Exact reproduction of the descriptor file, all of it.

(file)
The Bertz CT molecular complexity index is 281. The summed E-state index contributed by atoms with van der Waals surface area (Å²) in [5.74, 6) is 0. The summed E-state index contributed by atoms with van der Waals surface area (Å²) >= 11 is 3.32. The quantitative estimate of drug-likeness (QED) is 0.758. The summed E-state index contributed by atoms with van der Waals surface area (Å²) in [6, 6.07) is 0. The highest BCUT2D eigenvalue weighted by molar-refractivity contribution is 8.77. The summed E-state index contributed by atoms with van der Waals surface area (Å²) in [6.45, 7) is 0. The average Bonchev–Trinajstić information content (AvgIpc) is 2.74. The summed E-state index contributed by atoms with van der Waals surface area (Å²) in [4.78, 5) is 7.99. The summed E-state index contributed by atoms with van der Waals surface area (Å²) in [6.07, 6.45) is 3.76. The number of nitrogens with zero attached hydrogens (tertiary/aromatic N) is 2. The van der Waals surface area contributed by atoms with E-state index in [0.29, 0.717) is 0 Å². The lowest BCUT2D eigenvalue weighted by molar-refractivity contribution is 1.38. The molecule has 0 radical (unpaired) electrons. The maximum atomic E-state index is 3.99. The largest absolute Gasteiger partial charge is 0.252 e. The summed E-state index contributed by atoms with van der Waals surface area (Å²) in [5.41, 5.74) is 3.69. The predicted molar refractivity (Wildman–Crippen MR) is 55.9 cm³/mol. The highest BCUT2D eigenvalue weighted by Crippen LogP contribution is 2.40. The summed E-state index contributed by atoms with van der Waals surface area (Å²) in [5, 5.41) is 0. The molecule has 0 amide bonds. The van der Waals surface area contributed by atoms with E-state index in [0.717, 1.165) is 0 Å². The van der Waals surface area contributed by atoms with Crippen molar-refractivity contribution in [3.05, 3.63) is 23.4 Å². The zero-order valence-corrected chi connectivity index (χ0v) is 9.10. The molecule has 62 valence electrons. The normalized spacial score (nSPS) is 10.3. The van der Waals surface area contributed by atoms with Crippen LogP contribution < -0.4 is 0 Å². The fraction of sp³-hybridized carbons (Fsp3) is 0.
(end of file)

The Bertz CT molecular complexity index is 281. The summed E-state index contributed by atoms with van der Waals surface area (Å²) in [5.74, 6) is 0. The summed E-state index contributed by atoms with van der Waals surface area (Å²) >= 11 is 3.32. The quantitative estimate of drug-likeness (QED) is 0.758. The summed E-state index contributed by atoms with van der Waals surface area (Å²) in [6, 6.07) is 0. The highest BCUT2D eigenvalue weighted by molar-refractivity contribution is 8.77. The summed E-state index contributed by atoms with van der Waals surface area (Å²) in [6.45, 7) is 0. The average Bonchev–Trinajstić information content (AvgIpc) is 2.74. The summed E-state index contributed by atoms with van der Waals surface area (Å²) in [4.78, 5) is 7.99. The summed E-state index contributed by atoms with van der Waals surface area (Å²) in [6.07, 6.45) is 3.76. The number of nitrogens with zero attached hydrogens (tertiary/aromatic N) is 2. The van der Waals surface area contributed by atoms with E-state index in [0.29, 0.717) is 0 Å². The lowest BCUT2D eigenvalue weighted by molar-refractivity contribution is 1.38. The molecule has 0 radical (unpaired) electrons. The maximum atomic E-state index is 3.99. The largest absolute Gasteiger partial charge is 0.252 e. The summed E-state index contributed by atoms with van der Waals surface area (Å²) in [5.41, 5.74) is 3.69. The predicted molar refractivity (Wildman–Crippen MR) is 55.9 cm³/mol. The highest BCUT2D eigenvalue weighted by Crippen LogP contribution is 2.40. The summed E-state index contributed by atoms with van der Waals surface area (Å²) in [5, 5.41) is 0. The molecule has 0 amide bonds. The van der Waals surface area contributed by atoms with E-state index in [0.717, 1.165) is 0 Å². The van der Waals surface area contributed by atoms with Crippen molar-refractivity contribution in [3.05, 3.63) is 23.4 Å². The zero-order valence-corrected chi connectivity index (χ0v) is 9.10. The molecule has 62 valence electrons. The normalized spacial score (nSPS) is 10.3. The van der Waals surface area contributed by atoms with Crippen LogP contribution < -0.4 is 0 Å². The fraction of sp³-hybridized carbons (Fsp3) is 0.